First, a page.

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Oh, What a Relief It Is for Spurs

May 14, 2003|Steve Springer | Times Staff Writer

San Antonio Spur guard Stephen Jackson kept his fist clenched Tuesday night as he walked down the hallway at SBC Center. He smashed it into the wall again and again.

Teammate Bruce Bowen got in his face.

"Hey, man," Bowen told him, "we won."

It was hard to tell.

The Spurs may have hung on to win Game 5 of the Western Conference semifinals against the Lakers, but the reaction was a sigh rather than a shout, relief rather than revelry.

A 25-point lead had dwindled to two and maybe less.

With 1.6 seconds left on the clock and the Spurs clinging to a 96-94 lead, Robert Horry launched a shot from behind the three-point line, the kind of shot that sank the Sacramento Kings in Game 4 of the conference finals last season.

And don't think all of that didn't cross the minds of the Spurs.

Horry's shot went in the basket, but then the ball popped out and into the waiting arms of David Robinson.

"I thought about Sacramento," Robinson said. "I thought about the shot he hit last year. That is not the guy you want to shoot an open three-pointer at the end of the game.

"But we should not have let it get that close. That was a nail-biter. If you look up the definition of nail-biter in the dictionary, this was it."

And what was Robinson feeling as he held the ball as time expired?

"I just wanted to get off the court," he said.

As if someone might decide to have them play some more if he didn't exit immediately.

San Antonio reserve Steve Smith let out a big smile as he finally reached the sanctuary of the locker room. "You gotta love it," he said to no one in particular and everyone in general.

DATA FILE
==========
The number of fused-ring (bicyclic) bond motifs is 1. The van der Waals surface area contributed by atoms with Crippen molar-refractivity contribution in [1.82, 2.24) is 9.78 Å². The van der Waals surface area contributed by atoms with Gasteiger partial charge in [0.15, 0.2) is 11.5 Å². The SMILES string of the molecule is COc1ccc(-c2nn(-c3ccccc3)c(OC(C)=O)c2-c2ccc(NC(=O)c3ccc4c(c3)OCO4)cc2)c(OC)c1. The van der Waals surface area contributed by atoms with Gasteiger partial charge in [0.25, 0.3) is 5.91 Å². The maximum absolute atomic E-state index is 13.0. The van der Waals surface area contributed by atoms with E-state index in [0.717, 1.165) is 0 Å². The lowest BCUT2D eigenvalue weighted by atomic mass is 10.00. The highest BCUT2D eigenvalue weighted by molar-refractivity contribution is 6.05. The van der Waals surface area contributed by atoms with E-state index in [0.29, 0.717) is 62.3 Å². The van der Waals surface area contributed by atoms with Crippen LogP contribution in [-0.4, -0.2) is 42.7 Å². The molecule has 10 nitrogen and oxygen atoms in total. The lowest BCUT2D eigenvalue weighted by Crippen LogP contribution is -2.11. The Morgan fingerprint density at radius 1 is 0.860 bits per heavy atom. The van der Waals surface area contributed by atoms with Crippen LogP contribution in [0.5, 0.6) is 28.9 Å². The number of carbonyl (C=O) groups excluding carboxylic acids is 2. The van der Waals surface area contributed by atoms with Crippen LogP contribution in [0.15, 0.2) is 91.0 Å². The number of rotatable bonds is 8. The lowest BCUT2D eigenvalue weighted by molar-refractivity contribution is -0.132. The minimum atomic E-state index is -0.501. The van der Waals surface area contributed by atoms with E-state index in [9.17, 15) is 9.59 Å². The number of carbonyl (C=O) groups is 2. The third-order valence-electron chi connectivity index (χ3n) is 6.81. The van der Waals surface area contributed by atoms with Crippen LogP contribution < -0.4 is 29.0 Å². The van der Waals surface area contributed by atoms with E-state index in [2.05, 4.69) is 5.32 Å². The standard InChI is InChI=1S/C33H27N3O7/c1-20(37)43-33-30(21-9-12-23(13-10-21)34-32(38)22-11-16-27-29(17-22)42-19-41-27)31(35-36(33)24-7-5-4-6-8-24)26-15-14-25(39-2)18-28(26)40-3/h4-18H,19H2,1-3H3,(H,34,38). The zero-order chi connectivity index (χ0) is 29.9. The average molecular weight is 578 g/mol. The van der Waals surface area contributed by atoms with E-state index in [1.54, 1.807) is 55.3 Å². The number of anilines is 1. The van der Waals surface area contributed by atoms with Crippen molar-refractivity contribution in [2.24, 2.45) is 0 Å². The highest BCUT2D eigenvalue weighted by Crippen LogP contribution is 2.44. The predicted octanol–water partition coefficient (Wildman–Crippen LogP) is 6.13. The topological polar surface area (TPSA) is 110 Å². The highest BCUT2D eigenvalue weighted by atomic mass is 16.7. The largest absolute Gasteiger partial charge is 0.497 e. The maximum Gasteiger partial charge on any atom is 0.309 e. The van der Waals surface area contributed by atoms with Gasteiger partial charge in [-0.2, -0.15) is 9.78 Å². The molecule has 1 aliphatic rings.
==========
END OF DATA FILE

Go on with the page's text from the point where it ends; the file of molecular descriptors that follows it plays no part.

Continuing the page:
This wasn't a team that had moved one knockout punch away from dethroning the champion. This was a team that had hung on the ropes until the bell had sounded.

"That was w-a-a-y too close," Malik Rose said. "I thought it was good all the way. Thank God it popped out."

Admitted Jackson: "I was frightened. Robert knows how to spoil a person's season. He has done it a lot."

Guard Tony Parker had a big smile when the media army descended on him.

"Last year," Parker said, "Horry makes that shot. Maybe this is our year."

Parker made eight of 16 shots from the field, totaled 21 points and steadied the offense.

That's five more points than he totaled in Games 3 and 4.

Parker gave Coach Gregg Popovich credit for supplying the spark that ignited him.

"He has been saying that I was not playing hard enough," said the 20-year-old guard. "I was trying to show him he was wrong.

"He thought I was on vacation."

Many in the sellout crowd of 18,797 thought all the Spurs were about to go on vacation when Horry launched his potential game-winning shot.

But not this time.

This time, the Spurs were the winners. It just took a few minutes for them to really, truly believe it.

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